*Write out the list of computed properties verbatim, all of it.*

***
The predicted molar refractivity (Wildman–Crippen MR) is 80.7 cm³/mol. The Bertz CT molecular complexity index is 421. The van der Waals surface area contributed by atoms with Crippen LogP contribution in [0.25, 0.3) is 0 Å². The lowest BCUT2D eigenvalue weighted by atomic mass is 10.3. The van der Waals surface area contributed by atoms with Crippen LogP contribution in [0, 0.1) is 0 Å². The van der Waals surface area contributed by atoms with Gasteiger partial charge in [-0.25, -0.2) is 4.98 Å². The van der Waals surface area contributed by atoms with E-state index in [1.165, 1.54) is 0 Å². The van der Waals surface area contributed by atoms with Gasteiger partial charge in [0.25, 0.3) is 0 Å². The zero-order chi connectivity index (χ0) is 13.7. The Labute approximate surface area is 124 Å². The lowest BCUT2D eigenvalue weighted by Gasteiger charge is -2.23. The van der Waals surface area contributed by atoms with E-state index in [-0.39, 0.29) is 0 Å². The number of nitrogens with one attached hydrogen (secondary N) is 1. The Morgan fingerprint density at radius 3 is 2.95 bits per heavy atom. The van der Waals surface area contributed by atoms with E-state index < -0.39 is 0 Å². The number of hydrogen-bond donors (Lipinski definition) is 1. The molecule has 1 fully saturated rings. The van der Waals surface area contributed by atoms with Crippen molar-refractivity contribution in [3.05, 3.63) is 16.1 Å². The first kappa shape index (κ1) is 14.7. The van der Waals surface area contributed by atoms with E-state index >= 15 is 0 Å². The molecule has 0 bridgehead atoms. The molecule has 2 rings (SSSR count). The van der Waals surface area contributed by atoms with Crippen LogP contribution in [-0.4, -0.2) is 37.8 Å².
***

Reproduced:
The predicted molar refractivity (Wildman–Crippen MR) is 80.7 cm³/mol. The Bertz CT molecular complexity index is 421. The van der Waals surface area contributed by atoms with Crippen LogP contribution in [0.25, 0.3) is 0 Å². The lowest BCUT2D eigenvalue weighted by atomic mass is 10.3. The van der Waals surface area contributed by atoms with Crippen LogP contribution in [0, 0.1) is 0 Å². The van der Waals surface area contributed by atoms with Gasteiger partial charge in [-0.25, -0.2) is 4.98 Å². The van der Waals surface area contributed by atoms with E-state index in [1.165, 1.54) is 0 Å². The van der Waals surface area contributed by atoms with Gasteiger partial charge in [0.25, 0.3) is 0 Å². The zero-order chi connectivity index (χ0) is 13.7. The Labute approximate surface area is 124 Å². The lowest BCUT2D eigenvalue weighted by Gasteiger charge is -2.23. The van der Waals surface area contributed by atoms with E-state index in [-0.39, 0.29) is 0 Å². The number of nitrogens with one attached hydrogen (secondary N) is 1. The Morgan fingerprint density at radius 3 is 2.95 bits per heavy atom. The van der Waals surface area contributed by atoms with E-state index < -0.39 is 0 Å². The number of hydrogen-bond donors (Lipinski definition) is 1. The molecule has 1 fully saturated rings. The van der Waals surface area contributed by atoms with Crippen molar-refractivity contribution in [3.05, 3.63) is 16.1 Å². The first kappa shape index (κ1) is 14.7. The van der Waals surface area contributed by atoms with E-state index >= 15 is 0 Å². The molecule has 0 bridgehead atoms. The molecule has 2 rings (SSSR count). The van der Waals surface area contributed by atoms with Crippen LogP contribution in [-0.4, -0.2) is 37.8 Å².